GM and its Corvette Division approached Group Lotus in Great Britain with the idea of developing the fastest production car in the world. The ZR-1 features a V8 aluminum-block 350ci displacement unit capable of developing 375 horsepower. To accomplish a power boost, the new block featured four overhead camshafts and 32 valves. The ZR-1 could be used for routine street driving or convert to a race car with speed and handling available on demand. The price of the basic coupe was $31.979, but with the addition of the special performance package of the ZR-1 listed at $27.016, the car was not meant for the faint-heated or bargain-conscious. The model is capable of accelerating from 0 to 60 mph in 4.9 seconds and to reach a top speed of 180 mph.
In the mid-80"s, General Motors and its Corvette Division approached Group Lotus in Great Britain with the idea of developing the world's fastest production car. From that collaboration came the LT5 engine, an aluminum-block V-8 with the same bore as the standard (L98) 350ci displacement unit, but with 375 horsepower. To accomplish this power boost, the new block featured four overhead camshafts and 32 valves. The LT5s were built by Mercury Marine in Oklahoma and assembled into the ZR-1 vehicle at Bowling Green.
A unique computerized engine control module provided "bi-modal" characteristics. This dual personality was a logical outgrowth of the appeal of the twin-turbo Callaway conversions. The ZR-1 could be used for routine street driving or convert to a race car with speed and handling available on demand. The computer system directed fuel mixtures through an upgraded injection system that allowed for low-, half- and full-throttle modes and kicked the engine up to 375hp. And, a key-operated "valet" switch locked out the upper speed ranges, limiting power to a normal 250 horses to prevent inexperienced hands from taking advantage of the car's outstanding power.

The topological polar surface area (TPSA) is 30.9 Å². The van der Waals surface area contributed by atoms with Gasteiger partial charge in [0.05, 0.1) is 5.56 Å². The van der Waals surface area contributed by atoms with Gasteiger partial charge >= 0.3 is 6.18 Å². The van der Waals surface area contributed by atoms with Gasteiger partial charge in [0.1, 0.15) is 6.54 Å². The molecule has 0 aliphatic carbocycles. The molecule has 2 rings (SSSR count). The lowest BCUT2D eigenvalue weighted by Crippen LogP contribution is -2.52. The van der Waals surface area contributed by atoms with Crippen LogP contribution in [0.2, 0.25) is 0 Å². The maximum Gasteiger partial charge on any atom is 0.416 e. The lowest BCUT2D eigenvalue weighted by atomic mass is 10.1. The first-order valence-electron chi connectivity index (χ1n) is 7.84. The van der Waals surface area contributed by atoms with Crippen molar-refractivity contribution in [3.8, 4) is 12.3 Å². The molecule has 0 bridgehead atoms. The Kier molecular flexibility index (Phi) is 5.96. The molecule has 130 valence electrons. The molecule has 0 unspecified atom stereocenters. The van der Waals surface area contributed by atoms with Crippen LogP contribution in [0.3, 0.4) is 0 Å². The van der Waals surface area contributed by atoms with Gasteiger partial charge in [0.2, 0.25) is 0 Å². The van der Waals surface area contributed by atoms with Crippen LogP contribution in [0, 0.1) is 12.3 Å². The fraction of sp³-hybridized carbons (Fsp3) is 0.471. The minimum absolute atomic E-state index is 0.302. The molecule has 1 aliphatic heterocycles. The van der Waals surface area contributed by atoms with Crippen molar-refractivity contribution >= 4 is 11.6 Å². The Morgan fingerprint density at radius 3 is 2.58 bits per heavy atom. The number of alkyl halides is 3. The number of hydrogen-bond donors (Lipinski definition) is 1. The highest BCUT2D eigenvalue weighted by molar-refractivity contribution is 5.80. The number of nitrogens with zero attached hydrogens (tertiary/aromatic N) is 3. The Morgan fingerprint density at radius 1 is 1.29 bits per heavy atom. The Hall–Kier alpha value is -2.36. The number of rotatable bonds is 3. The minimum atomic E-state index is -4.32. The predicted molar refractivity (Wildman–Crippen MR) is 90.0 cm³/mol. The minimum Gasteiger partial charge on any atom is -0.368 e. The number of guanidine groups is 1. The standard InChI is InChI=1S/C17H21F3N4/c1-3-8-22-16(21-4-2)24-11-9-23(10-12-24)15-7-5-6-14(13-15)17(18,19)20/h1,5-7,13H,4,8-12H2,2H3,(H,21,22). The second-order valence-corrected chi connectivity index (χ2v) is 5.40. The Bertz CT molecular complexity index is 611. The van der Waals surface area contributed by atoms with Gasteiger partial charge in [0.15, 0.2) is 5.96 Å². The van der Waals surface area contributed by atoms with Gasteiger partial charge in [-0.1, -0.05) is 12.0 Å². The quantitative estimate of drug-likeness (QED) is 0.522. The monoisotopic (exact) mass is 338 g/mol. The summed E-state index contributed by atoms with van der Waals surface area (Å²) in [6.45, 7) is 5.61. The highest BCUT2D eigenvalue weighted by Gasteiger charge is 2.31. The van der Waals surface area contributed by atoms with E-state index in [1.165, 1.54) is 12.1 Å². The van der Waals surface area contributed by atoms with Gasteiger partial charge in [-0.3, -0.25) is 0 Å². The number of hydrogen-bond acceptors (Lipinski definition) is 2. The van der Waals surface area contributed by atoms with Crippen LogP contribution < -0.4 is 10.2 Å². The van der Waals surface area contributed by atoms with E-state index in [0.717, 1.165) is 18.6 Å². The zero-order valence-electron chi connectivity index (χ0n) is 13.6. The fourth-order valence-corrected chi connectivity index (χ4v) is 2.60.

Available only in coupe configuration, the ZR-1 was distinguishable from other Corvette coupes by its wider tail section, rear 11" wheels and its new convex rear fascia and four "square" taillights. 3,049 ZR-1s were turned out.
The "King of the Hill" did not come cheap, however. The price of the basic coupe was $31,979, but with the addition of the ZR-1's special performance package listed at $27,016, the car was not meant for the faint-hearted or bargain-conscious. It's reported that some dealers asked and were paid $100,000 for the then ultimate in American sports cars.
Evidence of its power was a 4.9 second 0-60 sprint and a quarter- mile turned in 13.4 seconds. Top speed was nearly 180mph.
A total of 3,049 ZR-1's were produced in 1990. This represents nearly half of all the ZR-1's ever made.
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